July 15, 2014
Law360 quoted me in Feds Deploy Potent Bank Fraud Law In $7B Citi Pact (behind a paywall). It reads in part:
The U.S. Department of Justice’s $7 billion mortgage bond settlement with Citigroup Inc. on Monday may not have been possible without the help of a once-obscure fraud law that has become a legal magic wand for prosecutors.
Citigroup’s settlement included a $4 billion civil fine under the Financial Institutions Reform Recovery and Enforcement Act, the largest such penalty in history. FIRREA was passed in the wake of the 1980s savings-and-loan crisis but has been dusted off in recent years as prosecutors have targeted major Wall Street banks that packaged and sold toxic residential mortgage-backed securities before the 2008 economic collapse.
The law’s government-friendly provisions are well-documented. FIRREA contains a 10-year statute of limitations, rather than the typical five-year window for fraud suits. That has permitted the government to comfortably sue banks over conduct that occurred in 2006 and 2007, when many of the shoddy loans implicated in the crisis were securitized. Prosecutors can use tolling agreements to keep potential claims alive even longer.
* * *
The sheer size of the government’s FIRREA fines thus far, combined with the lack of case law underpinning the statute, has placed banks and their defense counsel in a difficult negotiating position, according to David Reiss, a professor at Brooklyn Law School.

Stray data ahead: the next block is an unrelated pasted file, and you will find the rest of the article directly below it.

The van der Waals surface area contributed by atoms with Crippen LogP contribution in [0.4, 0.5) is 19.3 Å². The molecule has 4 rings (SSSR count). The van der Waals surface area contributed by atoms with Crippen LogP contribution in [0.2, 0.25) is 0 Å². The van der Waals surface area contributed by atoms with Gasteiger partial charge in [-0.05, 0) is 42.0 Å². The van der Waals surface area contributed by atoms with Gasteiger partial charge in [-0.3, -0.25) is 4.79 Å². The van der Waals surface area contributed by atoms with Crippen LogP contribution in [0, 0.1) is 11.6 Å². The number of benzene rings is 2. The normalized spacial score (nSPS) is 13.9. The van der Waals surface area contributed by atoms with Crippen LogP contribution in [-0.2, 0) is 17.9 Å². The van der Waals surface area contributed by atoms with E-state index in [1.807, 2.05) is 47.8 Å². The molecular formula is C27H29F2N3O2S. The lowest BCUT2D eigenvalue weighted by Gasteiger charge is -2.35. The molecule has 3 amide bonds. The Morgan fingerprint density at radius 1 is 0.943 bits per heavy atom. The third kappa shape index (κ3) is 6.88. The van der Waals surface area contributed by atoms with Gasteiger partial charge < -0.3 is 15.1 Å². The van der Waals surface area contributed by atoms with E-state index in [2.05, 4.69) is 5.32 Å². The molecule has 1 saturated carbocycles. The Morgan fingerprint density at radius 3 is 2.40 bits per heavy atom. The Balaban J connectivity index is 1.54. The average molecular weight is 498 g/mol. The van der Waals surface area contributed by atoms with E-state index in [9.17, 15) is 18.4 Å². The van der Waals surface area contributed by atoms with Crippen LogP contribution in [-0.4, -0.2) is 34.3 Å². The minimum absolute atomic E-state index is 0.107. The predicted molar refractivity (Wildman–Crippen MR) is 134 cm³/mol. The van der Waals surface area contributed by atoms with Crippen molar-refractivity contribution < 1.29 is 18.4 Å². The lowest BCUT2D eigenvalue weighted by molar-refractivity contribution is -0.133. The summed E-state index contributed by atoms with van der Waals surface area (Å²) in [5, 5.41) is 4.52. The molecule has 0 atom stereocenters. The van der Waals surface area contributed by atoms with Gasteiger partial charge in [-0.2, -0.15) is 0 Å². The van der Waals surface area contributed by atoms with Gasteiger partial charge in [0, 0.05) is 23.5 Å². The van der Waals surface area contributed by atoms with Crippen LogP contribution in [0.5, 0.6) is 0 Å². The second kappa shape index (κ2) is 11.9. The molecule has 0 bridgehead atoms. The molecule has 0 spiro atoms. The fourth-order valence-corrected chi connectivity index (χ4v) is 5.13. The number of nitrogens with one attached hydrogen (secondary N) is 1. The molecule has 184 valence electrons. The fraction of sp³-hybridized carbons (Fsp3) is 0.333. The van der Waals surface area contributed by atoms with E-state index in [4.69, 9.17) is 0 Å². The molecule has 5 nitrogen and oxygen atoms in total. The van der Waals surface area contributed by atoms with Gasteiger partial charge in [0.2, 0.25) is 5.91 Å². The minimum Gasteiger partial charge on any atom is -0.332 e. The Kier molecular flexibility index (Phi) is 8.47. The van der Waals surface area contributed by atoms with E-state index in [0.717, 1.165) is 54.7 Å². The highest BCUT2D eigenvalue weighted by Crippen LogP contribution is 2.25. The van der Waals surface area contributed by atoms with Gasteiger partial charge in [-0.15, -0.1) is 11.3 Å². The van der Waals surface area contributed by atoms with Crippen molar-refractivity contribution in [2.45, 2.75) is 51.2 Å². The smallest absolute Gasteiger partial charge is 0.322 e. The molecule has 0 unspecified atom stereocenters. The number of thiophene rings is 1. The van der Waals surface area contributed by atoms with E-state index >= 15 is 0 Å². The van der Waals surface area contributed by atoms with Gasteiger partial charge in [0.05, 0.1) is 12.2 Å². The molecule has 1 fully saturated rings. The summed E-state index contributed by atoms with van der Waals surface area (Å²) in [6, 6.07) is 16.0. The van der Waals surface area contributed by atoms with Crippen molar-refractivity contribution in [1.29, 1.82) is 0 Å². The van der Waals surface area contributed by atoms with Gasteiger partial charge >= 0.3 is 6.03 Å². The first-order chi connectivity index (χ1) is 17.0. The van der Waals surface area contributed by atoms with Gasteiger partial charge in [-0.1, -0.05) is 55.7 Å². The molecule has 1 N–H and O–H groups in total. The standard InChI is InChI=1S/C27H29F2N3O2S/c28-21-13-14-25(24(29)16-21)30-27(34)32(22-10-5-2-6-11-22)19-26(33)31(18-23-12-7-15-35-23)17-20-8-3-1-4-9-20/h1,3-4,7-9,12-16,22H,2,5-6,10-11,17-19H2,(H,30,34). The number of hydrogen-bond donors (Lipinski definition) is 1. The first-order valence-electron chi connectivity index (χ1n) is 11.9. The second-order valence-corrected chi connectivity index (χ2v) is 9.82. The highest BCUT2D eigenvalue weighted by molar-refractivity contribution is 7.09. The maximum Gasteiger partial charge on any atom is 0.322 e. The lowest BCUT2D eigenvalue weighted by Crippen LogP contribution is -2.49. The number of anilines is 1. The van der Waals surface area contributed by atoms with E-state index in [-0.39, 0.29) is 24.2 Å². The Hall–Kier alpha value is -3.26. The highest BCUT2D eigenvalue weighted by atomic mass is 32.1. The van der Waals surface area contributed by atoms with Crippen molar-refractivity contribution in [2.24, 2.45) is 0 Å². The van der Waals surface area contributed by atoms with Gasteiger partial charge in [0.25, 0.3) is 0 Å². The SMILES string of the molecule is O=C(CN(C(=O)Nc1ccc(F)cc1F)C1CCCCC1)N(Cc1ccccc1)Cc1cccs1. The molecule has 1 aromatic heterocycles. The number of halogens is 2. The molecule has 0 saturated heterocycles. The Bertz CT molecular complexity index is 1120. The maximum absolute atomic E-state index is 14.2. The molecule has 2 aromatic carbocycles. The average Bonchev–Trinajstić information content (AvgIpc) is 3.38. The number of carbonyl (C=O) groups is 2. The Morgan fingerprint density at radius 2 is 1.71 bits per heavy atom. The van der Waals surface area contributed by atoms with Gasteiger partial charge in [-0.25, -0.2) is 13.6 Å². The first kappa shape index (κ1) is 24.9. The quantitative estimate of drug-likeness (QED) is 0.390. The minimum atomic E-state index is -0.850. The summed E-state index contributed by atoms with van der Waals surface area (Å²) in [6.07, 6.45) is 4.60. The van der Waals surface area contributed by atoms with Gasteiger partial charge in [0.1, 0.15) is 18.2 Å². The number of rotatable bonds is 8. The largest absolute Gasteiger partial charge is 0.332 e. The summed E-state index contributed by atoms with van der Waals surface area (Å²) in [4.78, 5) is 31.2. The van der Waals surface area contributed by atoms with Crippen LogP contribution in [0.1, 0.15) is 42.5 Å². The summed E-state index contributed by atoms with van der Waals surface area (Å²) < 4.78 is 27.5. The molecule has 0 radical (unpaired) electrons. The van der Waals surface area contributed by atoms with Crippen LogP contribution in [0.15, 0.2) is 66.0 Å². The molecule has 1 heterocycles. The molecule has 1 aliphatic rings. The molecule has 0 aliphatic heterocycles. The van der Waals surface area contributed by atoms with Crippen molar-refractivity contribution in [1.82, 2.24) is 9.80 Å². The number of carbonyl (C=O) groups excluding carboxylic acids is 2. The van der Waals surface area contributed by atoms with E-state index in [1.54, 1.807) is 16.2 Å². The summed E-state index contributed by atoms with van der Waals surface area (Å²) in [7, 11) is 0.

“The message for people in negotiations is: Expect to pay a lot, or else, the government is going to call your bluff,” Reiss said. “It’s the Wild West for civil penalties.”
Monday’s settlement relates to Citigroup’s due diligence on loans that were packaged into securities and sold to investors for tens of billions of dollars. According to an agreed-upon statement of facts, the bank “received information indicating that, for certain loan pools, significant percentages of the loans reviewed did not conform to the representations provided to investors about the pools of loans to be securitized.”
In one case, a Citigroup trader wrote an internal email questioning the quality of loans in mortgage-backed securities issued in 2007. The trader said that he “went through the diligence reports and think that we should start praying … I would not be surprised if half of these loans went down.”
The bank did not admit to breaking any particular law, and neither it nor any individual employees were criminally charged. At the same time, DOJ officials were quick to point out that the settlement did not release Citigroup or any individuals from potential criminal liability.
Reiss said the threat of criminal prosecution could become a hallmark of FIRREA cases, giving banks another cause for concern.
“That again demonstrates a lot of leverage on the side of the government,” Reiss said. “It’s a powerful tool to keep in your back pocket.”| Permalink